Xmas-HM
Back at the palace, as the good guys celebrate their Christmas party, Adam, dressed as Santa Claus, gives the children flying belts. Man-At-Arms then uses the Transporter to send Miguel and Alisha back to their home on Earth, where they are welcomed back by their parents.At the end of the special, Prince Adam and Orko give us a very special Christmas moral. Adam states that “Though we celebrate it and get presents, Christmas is about caring, sharing and goodwill and its spirit is within all of us”. And in fun fashion, Orko states that what make him happy on Christmas is Presents.
 This is a good famly film any famly wood love it i wood say i loved this when i was seeing it in the 80s. Its great seeing He-man and She-ra in the same film. A must see
 

REVIEW: BATMAN: THE ANIMATED SERIES – VOLUME 3

Starring

Kevin Conroy (Justice League Doom)
Loren Lester (Red Eye)
Bob Hastings (General Hospital)
Robert Costanzo (Total Recall)
Efrem Zimbalist Jr. (Hot Shots)

MV5BYjkxZjgzYmItMGIwMC00NjBkLTk5MzUtN2IzNmYzMjgwMWVmXkEyXkFqcGdeQXVyNTQ0NjQzNTE@._V1_SY1000_CR0,0,1368,1000_AL_

Recurring / Notable Guest Cast

Mari Devon (Digimon)
Melissa GIlbert (House on The Prairie)
John Vernon (Animal House)
Richard Moll (Scrry Movie 2)
Tim Matheson (The West Wing)
Diana Muldaur (Star Trek: TNG)
Lloyd Bochner (Point Blank)
Jeff Bennett (Enchanted)
Paul Williams (Battle For TPOTA)
John de Lancie (Star Trek: TNG)
Manu Tupou (Payback)
Helen Slater (Supergirl)
David Warner (The Lost world)
Frank Welker (Transformers)
George DiCenzo (She-Ra)
William Sanderson (Blade Runner)
Pat Fraley (Teenage Mutant Ninja Turtles)
Steve Susskind (Star Trek V)
Vernee Watson (The Big Bang Theory)
Bess Armstrong (Jaws 3D)
George Dzundza (Crimson Tide)
Earl Boen (The Terminator)
Neil Ross (Back To The Future – Part II)
Marilu Henner (Taxi)
Roddy McDowall (Planet of The Apes)
LeVar Burton (Star Trek: TNG)
Aron Kincaid (Transformers)
Brad Garrett (Ratatouille)
Jeffrey Jones (Howard The Duck)
Gregg Berger (Transformers)
Mark Hamill (Star Wars)
Arleen Sorkin (Days of Our Lives)
Stephanie Zimbalist (A Timeless Love)
Diane Pershing (Gotham Girls)
Nichelle Nichols (Star Trek)
Megan Mullally (Will & Grace)
Peter Scolari (Gotham)
Bill Mumy (Lost In Space)
Hector Elizondo (The Princess Diaries)
Dick Miller (Gremlins)
Alan Rachins (Dharma & Greg)
Alan Oppenheimer (He-Man)
Tress MacNeille (Futurama)
Roscoe Lee Browne (Logun’s Run)
Henry Silva (Above The Law)
Diane Michelle (Robotech: The Movie)
Alison La Placa (Fletch)
Adrienne Barbeau (Swamp Thing)
Jason Marsden (A Goofy Movie)
Robbie Rist (Teenage Mutant Ninja Turtles)
Alan Young (The Time Machine)
Kate Mulgrew (Star Trek: Voyager)
Malcolm McDowell (Halloween 2007)
Michael Bell (Transformers: The Movie)
Elizabeth Montgomery (Bewitched)
Bill McKinney (First Blood)
John Glover (Smallville)
Peter Mark Richman (Friday The 13th 8)
William Katt (Carrie)
Linda Gary (He-Man)
Nicholas Guest (Trading Places)
Henry Polic II (Mighty Max)
Bruce Weitz (Half Past Dead)
Andrea Martin (SCTV Network)
Michael Ansara (The Message)
Dan O’Herlihy (Robocop)
Edward Asner (Elf)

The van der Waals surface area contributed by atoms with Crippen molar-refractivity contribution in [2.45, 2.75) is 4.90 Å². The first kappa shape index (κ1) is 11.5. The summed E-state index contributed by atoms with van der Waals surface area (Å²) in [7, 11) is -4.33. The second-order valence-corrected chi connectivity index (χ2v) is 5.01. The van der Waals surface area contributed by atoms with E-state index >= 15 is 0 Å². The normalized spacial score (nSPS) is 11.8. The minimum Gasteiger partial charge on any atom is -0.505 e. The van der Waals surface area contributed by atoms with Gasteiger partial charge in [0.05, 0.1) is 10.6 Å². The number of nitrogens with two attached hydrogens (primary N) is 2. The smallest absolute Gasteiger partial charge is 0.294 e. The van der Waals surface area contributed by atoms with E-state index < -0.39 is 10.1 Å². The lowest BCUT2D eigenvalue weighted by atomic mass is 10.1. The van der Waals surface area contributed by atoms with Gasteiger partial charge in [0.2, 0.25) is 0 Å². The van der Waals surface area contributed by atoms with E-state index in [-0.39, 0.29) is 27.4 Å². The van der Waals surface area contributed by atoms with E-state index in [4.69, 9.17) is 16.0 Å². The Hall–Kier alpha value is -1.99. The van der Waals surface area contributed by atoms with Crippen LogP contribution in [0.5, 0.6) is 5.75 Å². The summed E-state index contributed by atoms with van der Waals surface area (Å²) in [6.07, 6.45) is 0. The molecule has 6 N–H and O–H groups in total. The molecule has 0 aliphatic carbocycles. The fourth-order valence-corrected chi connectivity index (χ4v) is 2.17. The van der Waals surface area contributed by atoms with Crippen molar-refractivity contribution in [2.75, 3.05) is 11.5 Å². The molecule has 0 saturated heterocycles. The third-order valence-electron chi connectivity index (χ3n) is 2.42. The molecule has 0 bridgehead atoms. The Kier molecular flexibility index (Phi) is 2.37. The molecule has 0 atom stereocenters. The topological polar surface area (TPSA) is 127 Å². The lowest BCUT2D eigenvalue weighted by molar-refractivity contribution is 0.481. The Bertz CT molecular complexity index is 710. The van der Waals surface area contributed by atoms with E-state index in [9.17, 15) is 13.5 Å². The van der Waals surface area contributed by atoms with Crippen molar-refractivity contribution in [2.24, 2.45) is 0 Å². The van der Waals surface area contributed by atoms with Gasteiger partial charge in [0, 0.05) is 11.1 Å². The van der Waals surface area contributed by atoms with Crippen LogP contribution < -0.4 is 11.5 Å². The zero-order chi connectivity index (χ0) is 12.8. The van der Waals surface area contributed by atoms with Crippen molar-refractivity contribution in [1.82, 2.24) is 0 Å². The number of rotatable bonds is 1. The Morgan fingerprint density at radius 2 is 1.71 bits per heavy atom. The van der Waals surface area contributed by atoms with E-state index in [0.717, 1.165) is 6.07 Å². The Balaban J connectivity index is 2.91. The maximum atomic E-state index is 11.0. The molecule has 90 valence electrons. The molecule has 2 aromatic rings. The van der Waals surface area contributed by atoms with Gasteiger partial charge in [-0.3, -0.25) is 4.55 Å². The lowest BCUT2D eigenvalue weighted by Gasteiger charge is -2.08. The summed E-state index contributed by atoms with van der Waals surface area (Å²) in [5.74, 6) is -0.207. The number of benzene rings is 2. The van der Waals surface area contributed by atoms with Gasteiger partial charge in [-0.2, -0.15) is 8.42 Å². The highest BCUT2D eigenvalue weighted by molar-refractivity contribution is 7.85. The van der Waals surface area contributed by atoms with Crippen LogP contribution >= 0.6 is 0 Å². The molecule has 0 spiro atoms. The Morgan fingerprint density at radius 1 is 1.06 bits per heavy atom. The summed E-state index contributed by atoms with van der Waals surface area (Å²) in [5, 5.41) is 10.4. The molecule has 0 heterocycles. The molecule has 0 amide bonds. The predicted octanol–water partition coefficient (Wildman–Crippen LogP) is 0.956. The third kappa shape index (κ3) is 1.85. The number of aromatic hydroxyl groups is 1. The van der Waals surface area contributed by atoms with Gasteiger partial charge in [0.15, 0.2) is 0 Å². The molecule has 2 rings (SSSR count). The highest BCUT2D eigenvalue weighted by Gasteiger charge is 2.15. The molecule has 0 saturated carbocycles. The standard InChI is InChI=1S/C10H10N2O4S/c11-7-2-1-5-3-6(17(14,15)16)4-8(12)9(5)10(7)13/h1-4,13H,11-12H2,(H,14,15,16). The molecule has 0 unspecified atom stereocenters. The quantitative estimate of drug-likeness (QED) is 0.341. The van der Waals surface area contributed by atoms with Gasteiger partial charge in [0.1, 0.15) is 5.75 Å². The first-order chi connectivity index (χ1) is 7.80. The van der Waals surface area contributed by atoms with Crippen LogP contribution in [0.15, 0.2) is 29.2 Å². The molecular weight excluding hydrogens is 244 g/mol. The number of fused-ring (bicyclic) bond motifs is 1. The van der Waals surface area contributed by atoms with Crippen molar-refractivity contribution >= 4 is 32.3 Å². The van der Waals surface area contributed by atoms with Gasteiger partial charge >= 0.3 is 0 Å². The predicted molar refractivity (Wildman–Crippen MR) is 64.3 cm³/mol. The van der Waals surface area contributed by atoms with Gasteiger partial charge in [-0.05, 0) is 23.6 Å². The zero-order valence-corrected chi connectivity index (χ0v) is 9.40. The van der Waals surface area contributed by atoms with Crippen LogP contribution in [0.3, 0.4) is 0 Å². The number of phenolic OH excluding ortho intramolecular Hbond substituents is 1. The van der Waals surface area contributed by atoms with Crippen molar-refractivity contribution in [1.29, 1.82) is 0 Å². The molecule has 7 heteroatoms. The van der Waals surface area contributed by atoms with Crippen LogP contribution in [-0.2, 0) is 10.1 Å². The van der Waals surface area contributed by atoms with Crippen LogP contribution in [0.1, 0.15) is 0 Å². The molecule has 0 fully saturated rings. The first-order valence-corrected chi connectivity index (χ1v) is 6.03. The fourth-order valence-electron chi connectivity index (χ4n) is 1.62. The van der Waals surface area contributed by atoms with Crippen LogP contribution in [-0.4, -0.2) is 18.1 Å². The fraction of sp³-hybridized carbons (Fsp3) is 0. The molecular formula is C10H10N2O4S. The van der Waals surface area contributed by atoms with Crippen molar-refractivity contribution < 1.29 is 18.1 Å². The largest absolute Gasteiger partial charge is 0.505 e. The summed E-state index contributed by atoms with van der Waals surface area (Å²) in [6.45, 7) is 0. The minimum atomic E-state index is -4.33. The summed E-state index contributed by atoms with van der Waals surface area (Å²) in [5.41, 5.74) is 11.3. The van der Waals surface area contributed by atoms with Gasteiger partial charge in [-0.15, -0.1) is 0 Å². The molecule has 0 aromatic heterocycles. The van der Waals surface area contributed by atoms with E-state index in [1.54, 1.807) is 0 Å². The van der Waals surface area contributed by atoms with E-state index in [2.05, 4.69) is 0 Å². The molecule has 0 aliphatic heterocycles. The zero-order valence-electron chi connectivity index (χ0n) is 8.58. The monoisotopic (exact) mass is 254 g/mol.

MV5BYzBmZjM1MzItNzU2Ny00MzcxLTg2YWYtZmM1NWQ4NzExMmE0XkEyXkFqcGdeQXVyNTQ0NjQzNTE@._V1_One of the things Batman: The Animated Series does particularly well is infuse its villains with personality. They’re not a rotation of thugs with a different gimmick and costume each week — the writers go to great lengths to humanize these characters, and although they’re still unambiguously the bad guys, they still manage to be sympathetic at times. “His Silicon Soul”, following up on the two-part “Heart of Steel” from the previous collection, features a robotic duplicate of Batman unable to come to grips with the realization that he’s a machine. It’s surprisingly moving.MV5BYTFiODEyZDQtNmRmZi00ZjlhLWE1NDQtOTY3OWE2ODM0OWQ3XkEyXkFqcGdeQXVyNTQ0NjQzNTE@._V1_The title character of “Baby-Doll” was created especially for the series. Think Webster with the race and gender reversed; Mary Louise Dahl was in her twenties but looked like a three-year-old, and she cashed in on that rare disability with a successful and hopelessly bland sitcom. An ill-advised career move derailed her as an actress, and a decade later, she’s systematically kidnapped all of her former co-stars in an attempt to reclaim those happy years. Again, as outlandish as the premise might sound, it really does work. You might smirk at reading about a teary-eyed Baby Doll attempting to fire an already-emptied doll-shaped pistol into a funhouse mirror, but the immeasurably talented writers are gifted enough to eke more pathos than I ever would have thought possible out of that.MV5BOTEwMmFhM2MtN2NmOC00ZGQ2LThmMGMtYTc4YWFjOTllOTY5XkEyXkFqcGdeQXVyNTQ0NjQzNTE@._V1_SY1000_CR0,0,1344,1000_AL_Redemption, whether seized or tossed aside, is also frequently touched upon. “Sideshow” opens with a grueling chase between Batman and an escaped Killer Croc, who manages to stumble upon a remote farm that’s home to a group of former sideshow acts. They offer Croc a chance at an honest life, but old habits die hard. Another example is “House and Garden”. When a poisonous plant-creature starts a reign of terror in Gotham, Batman naturally turns his sights towards the recently-released Poison Ivy. She insists that she’s rehabilitated, and by all accounts, Ivy is happily married and living the mundane suburban life. The investigation continues to point back to her, and the final revelation involves some of the creepiest imagery ever seen in the series.MV5BY2U0ZTAwZDYtNjZjNC00YzVhLWJjMGItZDg5MTMzYTM1MjhjXkEyXkFqcGdeQXVyNTQ0NjQzNTE@._V1_SY1000_CR0,0,1334,1000_AL_Harley Quinn is also featured in a couple of episodes centered around her attempts to stick with the straight ‘n narrow. She’s a fan favorite for a reason, and these appearances are some of the most memorable episodes in this collection. “Harlequinade” is a chaotic team-up with Batman in an attempt to track down The Joker, who’s managed to get his hands on a bomb that’ll turn Gotham into a smoldering mushroom cloud. “Harley’s Holiday” documents her release from Arkham Asylum, and even though she’s determined to leave that life of crime behind her, an attempt to legitimately buy a pretty pink dress at a store spirals into a bad day…a really, really bad day, culminating in being chased by Batman, an underground gambling kingpin, Detective Bullock, and…gulp!…the military.MV5BMWNjYWJmNjQtNzQ3Ny00ZGQ2LTkzNjEtNmQ5OTcyM2EwYzBkXkEyXkFqcGdeQXVyNTQ0NjQzNTE@._V1_It’s particularly great to see the villains interact with one another. That’s part of the fun of “Trial”, which has a reluctant prosecutor attempting to defend Batman in an insane trial when the inmates take over the asylum. The flipside of that coin is seen in “Lock-Up”, when a cruel jailer’s overzealousness gets him fired from Arkham and compels him to hunt down the left-leaning scum he blames for the state of the world. Another stand-out is “A Bullet for Bullock”, an episode in which the slovenly detective is rattled by death threats and reluctantly teams with Batman, and the ending is just one example of how clever the show’s writers can be. “Clever” is also the first word that instantly springs to mind for “Make ‘Em Laugh”, an episode where The Joker co-opts a fellow criminal’s technology to create a small army of fumbling costumed criminals with inane gimmicks.MV5BMmIzZTQ4NmItMjRlMS00ZDBiLTllNzktNDUwZTAyNjI3MWI3XkEyXkFqcGdeQXVyNTQ0NjQzNTE@._V1_These episodes introduce a couple of recurring villains ripped from the pages of the comics. Most notable among them is Ra’s al Ghul, who makes his first appearance in a two-parter penned by Len Wein and Denny O’Neil, familiar names to longtime readers of Batman’s four-color incarnation. The centuries-old Ra’s has virtually unlimited resources at his disposal, equally intrigued by Batman’s boundless skills as a detective as he is frustrated by his foe’s determination to disrupt his machinations. Ra’s often lends a Saturday morning serial flavor to the show, from the globe-trotting in his first few appearances to the flared pants of “Avatar”. The charismatic character has such a presence that he’s able to carry “Showdown” largely by himself in an episode that barely features Batman or Robin in any capacity. “Showdown” is set during the westward expansion of the mid-1800’s as Ra’s’ opposition to the sprawling railroads is pitted against scarred bounty hunter Jonah Hex (one of the few DC characters not connected with the Batman mythos to appear on the show). The other noteworthy recurring villain is The Ventriloquist, a fairly timid-looking middle-aged man who seems more likely to be a CPA than a ruthless crimelord. Taken by himself, that seems to be the right impression, but when he has his puppet Scarface on the end of his arm… The Ventriloquist’s first appearance, “Read My Lips”, is one of my favorites of the season, and he returns twice after that.MV5BMjI2OTQ0NTMwNF5BMl5BanBnXkFtZTgwNTM4MTg3MjE@._V1_Several other characters from the comics briefly appear, including Maxie Zeus, the back-breaking, Venom-fueled Bane, and the fairly obscure masked criminals of The Terrible Trio. The majority of Batman’s rogue’s gallery is present and accounted for, with The Penguin, Killer Croc, Poison Ivy, The Mad Hatter, The Joker, Harley Quinn, The Clock King, Catwoman, The Riddler, The Scarecrow (though only as a supporting character; no “fear!” episodes this time around), Two-Face, and Mr. Freeze all wreaking havoc throughout Gotham City at some point or another. Even with the opening titles shifting on disc three from Batman: The Animated Series to The Adventures of Batman and Robin, there’s no discernable drop in quality.MV5BNGI1YTBiYzYtODI2ZS00NzUzLThkMjktMDhkMzI3Yzk5ODAxXkEyXkFqcGdeQXVyNTQ0NjQzNTE@._V1_Batman: The Animated Series does everything right. It doesn’t dumb itself down or resort to hyperkinetic editing to try to appeal to a younger crowd. The retro-styled art design and dark visuals contribute immeasurably to the overall tone of the show, as does the award-winning music. The writing’s consistently impressive, avoiding falling into some formulaic “villain of the week” trap, and the casting choices for its voice actors is incredibly inspired. Henry Silva, LeVar Burton, Dick Miller, Megan Mullally, Brad Garrett, Bill Mumy, David Warner, Elizabeth Montgomery, Jeffrey Jones, Adam Ant, William Katt, and Robert Pastorelli are just a few of the familiar voices contributing to the series for the first time, joining the usual favorites like Paul Williams, Mark Hamill, and Roddy McDowall. These three collections are required viewing for anyone with an interest in Batman, and fans who have picked up the first two collections should certainly consider buying this third set as well.